Controlling Your Blood Sugar

Controlling Your Blood Sugar – WWR 187

Have you heard of hypoglycemia? Hopefully, you have only read about it. However, if you have the unfortunate experience of a hypoglycemic event you will know firsthand the dizzying array of bizarre symptoms associated with this poorly-understood condition.

The term "hypoglycemia" means "low blood sugar." It is characterized by a period of time when your blood sugar drops too far, too fast and symptoms occur. That doesn't sound too scary, right? However, if the blood sugar drops too low you will die. Since this is a potentially life-threatening condition, we need to treat it with the respect it deserves!

Symptoms of hypoglycemia
Low blood sugar has been called "the great mimicker." That's because it can mimic almost any other condition within the human illness experience. For example, it can look like a heart attack, panic attack, migraine or MS. It can look like depression, Lupus, tinnitus/Meniere's disease or indigestion. Hypoglycemia can look like almost anything. It can affect almost any body system, but it seems to show up in symptoms related to the liver and brain.

Low blood sugar triggers the "fight-or-flight" emergency response. During fight-or-flight, your body shuts down non-emergency systems and pours stress hormones into your bloodstream. Any sugar remaining in your liver is mobilized as fuel (glucose) and this quickly brings your sugar levels back to normal. (If your liver is exhausted and cannot mobilize sugar, your body will rip it from your muscles and kill the muscle cells.) Once the sugar levels return to normal, the fight-or-flight stress response is turned off and normalcy eventually returns.

Causes of hypoglycemia
There are four causes to all illness: trauma (injury), toxins, deficiency and stress. Prolonged stress was proven to cause diabetes as long ago as 1865 by Claude Bernard, M.D. ("Today's hypoglycemic are tomorrow's diabetics"). Short-term changes in blood sugar can be brought on by simply holding your breath (oxygen deficiency) and longer-term deprivation of oxygen from pollution (toxins) can keep you on a hypoglycemic roller coaster!

Other deficiencies can cause hypoglycemia as well. For example, dehydration, a sleep deficit and nutrient deficiency can create an imbalance in blood sugar metabolism. Since people low in Vitamin D quickly become hypoglycemic, and since Vitamin D is associated with healthy sun exposure, a sunshine deficiency can cause hypoglycemia.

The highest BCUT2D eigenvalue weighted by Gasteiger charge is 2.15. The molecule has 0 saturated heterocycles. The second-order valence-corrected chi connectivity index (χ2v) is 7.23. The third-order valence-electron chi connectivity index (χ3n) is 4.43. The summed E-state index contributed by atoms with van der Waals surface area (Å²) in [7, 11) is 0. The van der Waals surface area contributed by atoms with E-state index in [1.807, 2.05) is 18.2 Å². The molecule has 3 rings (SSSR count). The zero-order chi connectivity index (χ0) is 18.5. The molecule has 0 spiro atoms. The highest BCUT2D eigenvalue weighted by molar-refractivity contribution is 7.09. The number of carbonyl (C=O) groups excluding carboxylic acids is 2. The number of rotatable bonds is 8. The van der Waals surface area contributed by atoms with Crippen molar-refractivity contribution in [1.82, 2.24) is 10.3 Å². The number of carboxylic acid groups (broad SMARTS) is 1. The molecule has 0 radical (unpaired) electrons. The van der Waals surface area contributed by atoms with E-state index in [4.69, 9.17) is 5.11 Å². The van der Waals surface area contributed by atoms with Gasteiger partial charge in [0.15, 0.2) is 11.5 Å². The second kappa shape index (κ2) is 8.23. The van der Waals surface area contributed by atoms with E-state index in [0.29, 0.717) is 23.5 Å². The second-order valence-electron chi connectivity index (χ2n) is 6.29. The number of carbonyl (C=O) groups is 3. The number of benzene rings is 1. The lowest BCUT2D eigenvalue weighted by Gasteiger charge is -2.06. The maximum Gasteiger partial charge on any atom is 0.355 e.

Other nutrient deficiencies can also foster hypoglycemia. Deficiencies of B vitamins such as pantothenic acid and minerals such as chromium and magnesium are implicated in low blood sugar. An essential fatty acid imbalance such as Omega-3 deficiency can cause recurrent episodes of hypoglycemia.

Toxins such as mercury and lead can trigger hypoglycemia. Allergies can trigger hypoglycemia. In fact, many times allergy will be confused with hypoglycemia and vice versa. For example, many people wake in the middle of the night with an "empty" feeling in the pit of their stomach. This is often a flash of histamines associated with allergy, not a direct symptom of hypoglycemia. (Low blood sugar can mimic these same symptoms during the daytime.) Super Sublingual B-12 can often turn off these distressing symptoms.

Even injuries can cause hypoglycemia as your body activates inflammation in the repair process. Low-intensity trauma caused by a sedentary lifestyle causes chronic blood sugar swings. Exercise – especially in morning or evening sunlight – can activate Vitamin D and reduce the blood sugar swings associated with hypoglycemia.

Can you fix it?
Hypoglycemia is not a disease in itself; it is more of a reaction to the four causes of all imbalances (trauma, toxins, deficiency and stress). Hypoglycemia is a major trigger for distressing symptoms. As mentioned, it can be fatal in rare instances if the blood sugar dips too low, such as in insulin shock. Find the cause and hypoglycemia can often be resolved.

Many supplements can help, especially those that focus on filling nutrient deficiencies, draining away toxins, allaying emotional distress and repairing tissue traumatized by injury. By using these recommendations as a blueprint, you may be able to get off the roller coaster and find balance from imbalanced blood sugar and hypoglycemia.

Take Control of Your Health

  • Practice deep breathing
    • 10 minutes, three times daily
    • 20 mintues at bedtime
  • Sleep peacefully
    • 7 1/2 to 9 hours per night
    • Focus on being asleep well before midnight
  • Eat several small meals daily
    • Focus on foods rich in Omega-3 essential fatty acids
  • Enjoy activity
    • Aerobic exercise at least 30 minutes most days of the week
    • Resistance training 2 to 5 times per week
  • Take Wellavoh™ (Men or Women ), Vital C and Super Sublingual B-12 as a healthy foundation
  • Take 1 or 2 OmegaPrime® , 3 to 6 times daily to help maintain balanced blood sugar
  • Take GlucoManage® to help fill the special nutrient needs of hypoglycemia
  • Consider the Leanology® program if hypoglycemia is associated with obesity